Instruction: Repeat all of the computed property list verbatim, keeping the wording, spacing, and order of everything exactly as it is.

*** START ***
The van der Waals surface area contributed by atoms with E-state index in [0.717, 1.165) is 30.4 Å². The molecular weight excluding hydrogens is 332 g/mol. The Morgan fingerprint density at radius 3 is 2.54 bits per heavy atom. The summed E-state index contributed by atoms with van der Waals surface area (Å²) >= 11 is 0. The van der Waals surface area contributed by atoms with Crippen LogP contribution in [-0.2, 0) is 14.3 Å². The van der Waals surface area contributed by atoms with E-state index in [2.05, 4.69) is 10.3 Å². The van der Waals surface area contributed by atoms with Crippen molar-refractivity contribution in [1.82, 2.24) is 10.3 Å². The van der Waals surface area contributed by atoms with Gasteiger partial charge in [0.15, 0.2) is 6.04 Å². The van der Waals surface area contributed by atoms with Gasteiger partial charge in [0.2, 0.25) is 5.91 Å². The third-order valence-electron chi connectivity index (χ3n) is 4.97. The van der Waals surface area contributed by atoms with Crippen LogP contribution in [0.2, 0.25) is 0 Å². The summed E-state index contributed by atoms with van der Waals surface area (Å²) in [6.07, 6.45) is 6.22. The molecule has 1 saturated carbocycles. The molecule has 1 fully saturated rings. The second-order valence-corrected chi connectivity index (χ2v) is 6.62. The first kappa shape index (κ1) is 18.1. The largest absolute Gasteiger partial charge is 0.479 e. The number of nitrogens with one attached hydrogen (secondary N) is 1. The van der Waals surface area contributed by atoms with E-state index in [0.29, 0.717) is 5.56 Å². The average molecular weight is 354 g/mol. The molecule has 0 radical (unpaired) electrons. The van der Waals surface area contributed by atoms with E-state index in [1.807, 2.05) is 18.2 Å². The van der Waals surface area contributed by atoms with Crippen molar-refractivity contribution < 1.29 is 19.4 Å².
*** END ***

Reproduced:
The van der Waals surface area contributed by atoms with E-state index in [0.717, 1.165) is 30.4 Å². The molecular weight excluding hydrogens is 332 g/mol. The Morgan fingerprint density at radius 3 is 2.54 bits per heavy atom. The summed E-state index contributed by atoms with van der Waals surface area (Å²) >= 11 is 0. The van der Waals surface area contributed by atoms with Crippen LogP contribution in [-0.2, 0) is 14.3 Å². The van der Waals surface area contributed by atoms with E-state index in [2.05, 4.69) is 10.3 Å². The van der Waals surface area contributed by atoms with Crippen molar-refractivity contribution in [1.82, 2.24) is 10.3 Å². The van der Waals surface area contributed by atoms with Gasteiger partial charge in [0.15, 0.2) is 6.04 Å². The van der Waals surface area contributed by atoms with Gasteiger partial charge in [0.2, 0.25) is 5.91 Å². The third-order valence-electron chi connectivity index (χ3n) is 4.97. The van der Waals surface area contributed by atoms with Crippen LogP contribution in [0.2, 0.25) is 0 Å². The summed E-state index contributed by atoms with van der Waals surface area (Å²) in [6.07, 6.45) is 6.22. The molecule has 1 saturated carbocycles. The molecule has 1 fully saturated rings. The second-order valence-corrected chi connectivity index (χ2v) is 6.62. The first kappa shape index (κ1) is 18.1. The largest absolute Gasteiger partial charge is 0.479 e. The number of nitrogens with one attached hydrogen (secondary N) is 1. The van der Waals surface area contributed by atoms with E-state index in [0.29, 0.717) is 5.56 Å². The average molecular weight is 354 g/mol. The molecule has 0 radical (unpaired) electrons. The van der Waals surface area contributed by atoms with E-state index in [1.807, 2.05) is 18.2 Å². The van der Waals surface area contributed by atoms with Crippen molar-refractivity contribution < 1.29 is 19.4 Å².